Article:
Martin Crilly tells the truth about TransLink

As I  was reading  regional transportation commissioner Martin Crilly's report on TransLink's 2010 10-year plan, I thought to myself: "Finally, someone is telling the truth."

Crilly's review, which was released yesterday, noted that proposed cuts to transit under a base plan would not have been as drastic if TransLink had not expanded service and invested in capital projects that it knew to be unaffordable.

"These investments were made with the hope and expectation that senior governments would agree to bear a large portion of the operating costs, which they have not done," he wrote.

Crilly added that this has reduced the productivity of the bus network and led to rising fares, undermining ridership.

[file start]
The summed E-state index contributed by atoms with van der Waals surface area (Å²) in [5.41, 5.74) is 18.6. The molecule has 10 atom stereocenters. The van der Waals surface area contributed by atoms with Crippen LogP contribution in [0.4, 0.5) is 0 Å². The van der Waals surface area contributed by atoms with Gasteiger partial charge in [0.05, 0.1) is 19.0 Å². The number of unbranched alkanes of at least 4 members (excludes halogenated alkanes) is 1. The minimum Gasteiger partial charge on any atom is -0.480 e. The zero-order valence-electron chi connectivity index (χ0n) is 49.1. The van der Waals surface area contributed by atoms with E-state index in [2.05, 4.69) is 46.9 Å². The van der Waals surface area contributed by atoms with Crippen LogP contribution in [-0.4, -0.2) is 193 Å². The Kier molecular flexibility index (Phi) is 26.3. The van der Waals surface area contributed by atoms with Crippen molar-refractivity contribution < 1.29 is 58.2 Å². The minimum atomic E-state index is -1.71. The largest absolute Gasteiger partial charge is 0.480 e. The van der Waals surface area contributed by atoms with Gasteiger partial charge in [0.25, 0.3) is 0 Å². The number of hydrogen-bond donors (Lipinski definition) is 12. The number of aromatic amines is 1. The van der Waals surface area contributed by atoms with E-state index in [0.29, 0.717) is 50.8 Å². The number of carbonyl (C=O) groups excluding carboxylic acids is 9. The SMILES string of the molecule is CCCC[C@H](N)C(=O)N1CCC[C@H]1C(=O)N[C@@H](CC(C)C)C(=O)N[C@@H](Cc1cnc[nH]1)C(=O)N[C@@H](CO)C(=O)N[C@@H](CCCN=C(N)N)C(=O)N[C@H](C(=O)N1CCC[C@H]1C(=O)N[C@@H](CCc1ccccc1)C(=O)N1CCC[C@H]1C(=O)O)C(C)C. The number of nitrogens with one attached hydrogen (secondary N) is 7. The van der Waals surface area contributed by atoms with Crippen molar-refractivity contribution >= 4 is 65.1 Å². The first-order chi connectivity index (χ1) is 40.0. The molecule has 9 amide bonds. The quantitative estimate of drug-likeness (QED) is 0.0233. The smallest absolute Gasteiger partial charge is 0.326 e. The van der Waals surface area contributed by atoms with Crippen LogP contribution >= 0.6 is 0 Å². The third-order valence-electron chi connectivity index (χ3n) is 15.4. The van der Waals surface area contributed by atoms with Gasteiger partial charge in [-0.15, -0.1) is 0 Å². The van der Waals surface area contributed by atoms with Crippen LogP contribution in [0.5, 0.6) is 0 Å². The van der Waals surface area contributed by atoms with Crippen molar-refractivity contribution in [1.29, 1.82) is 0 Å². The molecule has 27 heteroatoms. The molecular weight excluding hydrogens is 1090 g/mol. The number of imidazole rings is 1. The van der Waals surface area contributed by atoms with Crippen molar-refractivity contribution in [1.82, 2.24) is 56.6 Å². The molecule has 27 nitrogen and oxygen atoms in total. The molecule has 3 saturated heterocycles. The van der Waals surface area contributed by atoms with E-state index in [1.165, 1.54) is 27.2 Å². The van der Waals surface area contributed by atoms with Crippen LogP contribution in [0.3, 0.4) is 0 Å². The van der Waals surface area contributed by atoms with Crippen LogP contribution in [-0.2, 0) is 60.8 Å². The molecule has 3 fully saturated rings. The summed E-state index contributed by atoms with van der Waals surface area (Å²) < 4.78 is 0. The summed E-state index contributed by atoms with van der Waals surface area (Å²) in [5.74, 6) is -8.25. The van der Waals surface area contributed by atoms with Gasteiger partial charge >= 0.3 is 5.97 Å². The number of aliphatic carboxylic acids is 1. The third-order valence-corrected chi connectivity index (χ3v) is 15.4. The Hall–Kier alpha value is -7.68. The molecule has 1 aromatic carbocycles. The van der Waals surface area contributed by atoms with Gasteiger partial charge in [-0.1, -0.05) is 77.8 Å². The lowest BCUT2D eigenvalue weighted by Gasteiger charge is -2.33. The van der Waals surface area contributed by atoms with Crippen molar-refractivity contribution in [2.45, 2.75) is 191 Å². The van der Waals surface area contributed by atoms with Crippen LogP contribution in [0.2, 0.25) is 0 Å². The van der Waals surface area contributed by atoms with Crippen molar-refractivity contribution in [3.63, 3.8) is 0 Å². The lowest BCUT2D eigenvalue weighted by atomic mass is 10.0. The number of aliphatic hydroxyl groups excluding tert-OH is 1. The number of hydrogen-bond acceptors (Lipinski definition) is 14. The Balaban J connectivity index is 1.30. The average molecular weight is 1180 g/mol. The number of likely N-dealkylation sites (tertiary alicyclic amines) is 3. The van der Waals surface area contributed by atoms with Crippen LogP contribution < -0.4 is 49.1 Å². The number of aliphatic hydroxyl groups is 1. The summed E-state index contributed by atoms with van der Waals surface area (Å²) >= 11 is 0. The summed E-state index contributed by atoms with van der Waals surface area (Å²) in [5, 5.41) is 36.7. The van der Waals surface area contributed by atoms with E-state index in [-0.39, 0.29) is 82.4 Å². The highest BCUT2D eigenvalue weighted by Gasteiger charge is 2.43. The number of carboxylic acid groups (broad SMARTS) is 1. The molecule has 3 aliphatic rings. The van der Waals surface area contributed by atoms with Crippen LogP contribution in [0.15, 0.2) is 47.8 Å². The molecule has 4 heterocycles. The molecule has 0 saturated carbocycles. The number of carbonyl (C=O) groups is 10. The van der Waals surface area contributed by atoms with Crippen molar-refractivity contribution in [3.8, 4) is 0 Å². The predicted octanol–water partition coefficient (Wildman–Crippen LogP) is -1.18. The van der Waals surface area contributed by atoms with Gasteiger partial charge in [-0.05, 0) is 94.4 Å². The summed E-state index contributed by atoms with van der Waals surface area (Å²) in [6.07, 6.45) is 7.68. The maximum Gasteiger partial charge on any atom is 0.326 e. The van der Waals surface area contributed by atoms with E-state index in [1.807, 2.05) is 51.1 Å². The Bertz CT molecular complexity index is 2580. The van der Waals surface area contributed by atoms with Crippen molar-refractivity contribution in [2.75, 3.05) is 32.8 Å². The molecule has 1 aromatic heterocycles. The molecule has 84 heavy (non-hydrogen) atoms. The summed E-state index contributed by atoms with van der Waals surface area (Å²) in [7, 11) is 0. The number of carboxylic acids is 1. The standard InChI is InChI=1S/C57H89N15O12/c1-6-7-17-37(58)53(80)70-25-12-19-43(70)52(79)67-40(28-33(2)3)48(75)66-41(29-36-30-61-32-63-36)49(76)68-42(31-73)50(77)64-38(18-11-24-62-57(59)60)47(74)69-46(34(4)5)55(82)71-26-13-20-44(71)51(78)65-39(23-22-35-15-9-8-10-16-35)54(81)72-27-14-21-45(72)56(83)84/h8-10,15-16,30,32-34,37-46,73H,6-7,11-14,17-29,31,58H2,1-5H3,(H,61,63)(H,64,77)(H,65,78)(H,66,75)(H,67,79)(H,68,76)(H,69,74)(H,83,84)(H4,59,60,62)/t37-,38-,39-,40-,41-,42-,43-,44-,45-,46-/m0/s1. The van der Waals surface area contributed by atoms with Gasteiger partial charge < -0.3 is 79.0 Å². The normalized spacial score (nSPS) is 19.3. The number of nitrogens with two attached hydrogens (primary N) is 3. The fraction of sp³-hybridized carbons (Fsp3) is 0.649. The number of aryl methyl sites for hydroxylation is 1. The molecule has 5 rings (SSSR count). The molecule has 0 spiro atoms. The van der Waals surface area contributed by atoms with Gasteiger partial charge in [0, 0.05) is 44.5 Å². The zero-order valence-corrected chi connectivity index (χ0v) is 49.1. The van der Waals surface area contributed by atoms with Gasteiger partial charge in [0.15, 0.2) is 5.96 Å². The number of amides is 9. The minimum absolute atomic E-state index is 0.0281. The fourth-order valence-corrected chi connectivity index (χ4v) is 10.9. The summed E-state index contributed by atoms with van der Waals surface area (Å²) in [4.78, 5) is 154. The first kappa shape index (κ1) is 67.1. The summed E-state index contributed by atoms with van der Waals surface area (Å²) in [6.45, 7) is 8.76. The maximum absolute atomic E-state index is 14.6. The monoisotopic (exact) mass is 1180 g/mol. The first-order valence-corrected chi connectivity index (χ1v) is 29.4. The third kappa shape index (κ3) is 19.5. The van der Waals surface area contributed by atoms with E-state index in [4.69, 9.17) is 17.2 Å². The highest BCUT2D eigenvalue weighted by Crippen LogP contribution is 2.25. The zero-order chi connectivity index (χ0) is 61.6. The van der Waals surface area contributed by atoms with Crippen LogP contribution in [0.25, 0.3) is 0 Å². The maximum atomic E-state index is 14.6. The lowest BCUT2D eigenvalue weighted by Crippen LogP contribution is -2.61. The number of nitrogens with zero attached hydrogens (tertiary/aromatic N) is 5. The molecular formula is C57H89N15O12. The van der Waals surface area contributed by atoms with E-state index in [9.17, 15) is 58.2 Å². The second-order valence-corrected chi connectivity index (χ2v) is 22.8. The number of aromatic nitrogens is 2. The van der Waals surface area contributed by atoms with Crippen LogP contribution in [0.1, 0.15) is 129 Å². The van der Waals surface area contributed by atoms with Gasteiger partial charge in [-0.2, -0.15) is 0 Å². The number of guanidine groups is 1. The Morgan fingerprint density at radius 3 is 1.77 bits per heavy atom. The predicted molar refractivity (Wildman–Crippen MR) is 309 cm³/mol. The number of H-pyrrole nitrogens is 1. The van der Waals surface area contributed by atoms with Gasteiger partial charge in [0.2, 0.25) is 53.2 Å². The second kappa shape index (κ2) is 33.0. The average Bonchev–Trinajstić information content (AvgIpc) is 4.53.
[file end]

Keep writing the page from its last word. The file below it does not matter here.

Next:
He noted that the TransLink has forecast that the new Golden Ears Bridge and Canada Line will represent up to  12 percent of revenues by 2019. Crilly concluded that if the transportation authority misses the mark on inflation, interest rates, population growth, and other variables, there could be a shortfall of several hundred million dollars by 2019.

He added, however, that the underlying economic assumptions are not unreasonable.

After years of propaganda from the federal, provincial, and many municipal politicians about their so-called concern for transit riders, I  had begun  to believe that there was no hope for honest talk. Crilly has proven me wrong.

Sure, there have been exceptions over the years. Burnaby mayor Derek Corrigan, Vancouver councillor David Cadman, and former Vancouver councillors Anne Roberts and Fred Bass tried without success to thwart some of the worst decisions.